Inge also suggests that the sacramental life of inside the church should have external implications as well. Experiencing God's grace and presence in the sacraments should encourage us to seek the same disclosure in the world. And by seeking the sacramental in the world, should increase our appreciation of the sacramental life of the church. Place becomes a powerful idea in connection with the site of the sacraments.
Inge recalls geographer Edward Relph's words, "places are constructed in our memories and affections through repeated encounters and complex associations and place experiences are necessarily time-deepened and memory qualified." Places are unique not just because of geographical or architectural elements, rather places are unique and inseparable from the individuals and communities associated with it and tell its story"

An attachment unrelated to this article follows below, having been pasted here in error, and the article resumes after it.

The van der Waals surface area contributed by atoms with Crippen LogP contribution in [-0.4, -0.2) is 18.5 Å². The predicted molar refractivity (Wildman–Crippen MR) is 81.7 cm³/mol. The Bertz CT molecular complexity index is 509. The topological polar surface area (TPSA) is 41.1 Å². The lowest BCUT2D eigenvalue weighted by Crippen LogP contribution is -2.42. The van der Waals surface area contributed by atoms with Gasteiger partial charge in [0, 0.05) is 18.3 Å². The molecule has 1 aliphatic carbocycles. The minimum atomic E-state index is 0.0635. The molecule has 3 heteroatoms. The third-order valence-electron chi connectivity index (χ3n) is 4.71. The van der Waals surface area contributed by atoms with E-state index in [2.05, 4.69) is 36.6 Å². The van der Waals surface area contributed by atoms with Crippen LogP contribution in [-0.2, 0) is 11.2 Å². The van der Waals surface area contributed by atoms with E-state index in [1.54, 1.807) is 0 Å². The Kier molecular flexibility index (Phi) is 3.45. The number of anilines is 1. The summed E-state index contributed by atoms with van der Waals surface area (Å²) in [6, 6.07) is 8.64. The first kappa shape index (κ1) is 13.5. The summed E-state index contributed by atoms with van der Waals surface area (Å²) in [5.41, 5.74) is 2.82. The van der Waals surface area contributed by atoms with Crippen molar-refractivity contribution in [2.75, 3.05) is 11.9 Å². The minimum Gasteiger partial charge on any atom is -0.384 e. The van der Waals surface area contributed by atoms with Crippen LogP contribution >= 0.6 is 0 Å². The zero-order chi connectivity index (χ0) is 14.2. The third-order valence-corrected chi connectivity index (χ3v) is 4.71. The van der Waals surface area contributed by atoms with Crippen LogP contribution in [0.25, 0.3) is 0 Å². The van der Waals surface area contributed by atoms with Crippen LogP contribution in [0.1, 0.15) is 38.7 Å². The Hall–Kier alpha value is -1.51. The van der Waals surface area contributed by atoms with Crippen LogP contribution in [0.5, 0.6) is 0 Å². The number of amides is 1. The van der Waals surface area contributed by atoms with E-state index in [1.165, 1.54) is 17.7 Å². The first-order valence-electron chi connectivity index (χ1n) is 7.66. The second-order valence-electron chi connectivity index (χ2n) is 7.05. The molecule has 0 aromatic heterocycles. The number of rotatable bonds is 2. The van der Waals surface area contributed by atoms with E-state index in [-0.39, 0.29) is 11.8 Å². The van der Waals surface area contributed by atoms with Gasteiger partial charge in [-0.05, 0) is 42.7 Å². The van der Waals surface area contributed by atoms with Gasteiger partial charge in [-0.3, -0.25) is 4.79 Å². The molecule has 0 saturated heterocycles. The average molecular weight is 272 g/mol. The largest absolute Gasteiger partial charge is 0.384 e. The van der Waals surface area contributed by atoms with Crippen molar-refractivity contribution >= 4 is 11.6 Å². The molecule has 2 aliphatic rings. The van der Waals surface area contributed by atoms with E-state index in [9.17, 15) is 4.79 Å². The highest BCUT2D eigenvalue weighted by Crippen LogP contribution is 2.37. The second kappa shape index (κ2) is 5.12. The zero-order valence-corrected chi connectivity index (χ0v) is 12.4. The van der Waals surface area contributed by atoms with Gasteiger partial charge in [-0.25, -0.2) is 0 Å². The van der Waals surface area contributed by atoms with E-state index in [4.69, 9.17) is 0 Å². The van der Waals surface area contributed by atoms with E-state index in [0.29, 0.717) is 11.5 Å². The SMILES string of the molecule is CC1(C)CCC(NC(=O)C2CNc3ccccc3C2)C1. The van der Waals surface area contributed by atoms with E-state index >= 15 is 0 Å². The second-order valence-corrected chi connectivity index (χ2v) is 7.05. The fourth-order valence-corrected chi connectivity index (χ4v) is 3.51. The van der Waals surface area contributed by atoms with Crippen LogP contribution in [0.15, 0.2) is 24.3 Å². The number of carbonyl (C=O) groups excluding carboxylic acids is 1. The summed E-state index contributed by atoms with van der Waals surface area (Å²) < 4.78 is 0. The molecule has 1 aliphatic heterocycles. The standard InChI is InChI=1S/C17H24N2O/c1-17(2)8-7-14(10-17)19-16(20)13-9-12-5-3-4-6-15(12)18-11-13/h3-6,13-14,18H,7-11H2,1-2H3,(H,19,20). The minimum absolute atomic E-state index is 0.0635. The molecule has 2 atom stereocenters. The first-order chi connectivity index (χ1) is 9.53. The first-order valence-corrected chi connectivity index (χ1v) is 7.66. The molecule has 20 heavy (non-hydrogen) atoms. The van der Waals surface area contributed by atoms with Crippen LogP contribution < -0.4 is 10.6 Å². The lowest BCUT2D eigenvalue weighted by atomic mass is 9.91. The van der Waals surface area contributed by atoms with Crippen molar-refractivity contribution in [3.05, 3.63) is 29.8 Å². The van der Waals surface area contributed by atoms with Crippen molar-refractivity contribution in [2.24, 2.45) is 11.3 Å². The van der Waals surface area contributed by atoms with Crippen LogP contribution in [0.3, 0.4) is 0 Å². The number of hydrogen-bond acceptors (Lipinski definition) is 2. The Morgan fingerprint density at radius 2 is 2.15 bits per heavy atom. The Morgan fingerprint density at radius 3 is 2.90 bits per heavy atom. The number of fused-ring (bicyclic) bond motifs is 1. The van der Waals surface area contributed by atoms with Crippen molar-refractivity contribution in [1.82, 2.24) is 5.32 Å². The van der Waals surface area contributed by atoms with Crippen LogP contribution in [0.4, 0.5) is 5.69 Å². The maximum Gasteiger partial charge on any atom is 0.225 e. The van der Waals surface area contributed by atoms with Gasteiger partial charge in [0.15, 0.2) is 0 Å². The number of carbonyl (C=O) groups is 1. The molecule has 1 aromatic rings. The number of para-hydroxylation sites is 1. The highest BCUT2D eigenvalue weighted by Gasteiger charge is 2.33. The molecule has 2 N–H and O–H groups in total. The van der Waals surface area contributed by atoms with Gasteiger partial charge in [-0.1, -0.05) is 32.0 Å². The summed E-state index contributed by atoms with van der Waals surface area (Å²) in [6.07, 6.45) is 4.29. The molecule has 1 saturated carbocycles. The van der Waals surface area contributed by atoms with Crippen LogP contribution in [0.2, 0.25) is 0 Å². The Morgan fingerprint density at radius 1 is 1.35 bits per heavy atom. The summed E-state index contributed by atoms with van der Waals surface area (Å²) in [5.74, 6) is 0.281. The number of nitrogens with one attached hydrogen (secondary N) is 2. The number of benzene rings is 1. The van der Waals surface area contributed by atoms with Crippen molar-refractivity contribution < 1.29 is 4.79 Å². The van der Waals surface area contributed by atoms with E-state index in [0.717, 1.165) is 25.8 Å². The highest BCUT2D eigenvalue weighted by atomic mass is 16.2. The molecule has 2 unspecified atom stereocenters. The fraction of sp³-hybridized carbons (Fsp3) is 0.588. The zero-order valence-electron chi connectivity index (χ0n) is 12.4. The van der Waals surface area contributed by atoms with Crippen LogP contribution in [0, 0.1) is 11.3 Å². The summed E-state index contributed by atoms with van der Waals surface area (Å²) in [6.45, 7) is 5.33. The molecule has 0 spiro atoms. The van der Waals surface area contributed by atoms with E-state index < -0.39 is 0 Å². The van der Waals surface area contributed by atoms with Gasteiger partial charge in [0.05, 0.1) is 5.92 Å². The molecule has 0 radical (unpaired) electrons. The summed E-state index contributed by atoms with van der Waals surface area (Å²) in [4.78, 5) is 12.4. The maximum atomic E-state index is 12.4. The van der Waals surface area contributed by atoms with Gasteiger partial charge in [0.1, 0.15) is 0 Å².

One of the things I greatly appreciated about Inge's work was such a simple point. "The role of such place is to root believers in their faith and point them towards the redemption of all places." My initial concern with his work was the appeal to experience. Where would these experiences end? With the self? My fear is that such experiences only serve to insulate the individual instead of being rooted in the world. The experience begins and ends beyond the individual. Its starts with God's action, received by humanity, and sends them to participate in further place making.
I agree with Belden Lane's comments on Inge's book that it is a fine summary of the landscape of place rather than a great contribution to the field. It is a very worthwhile journey for the reader to be brought into the conversation, but his constructive proposal place is only loosely defined.
Five Stars 6 Nov. 2014
By Cecile g Gray - Published on Amazon.com
Format: Paperback Verified Purchase
Fantastic!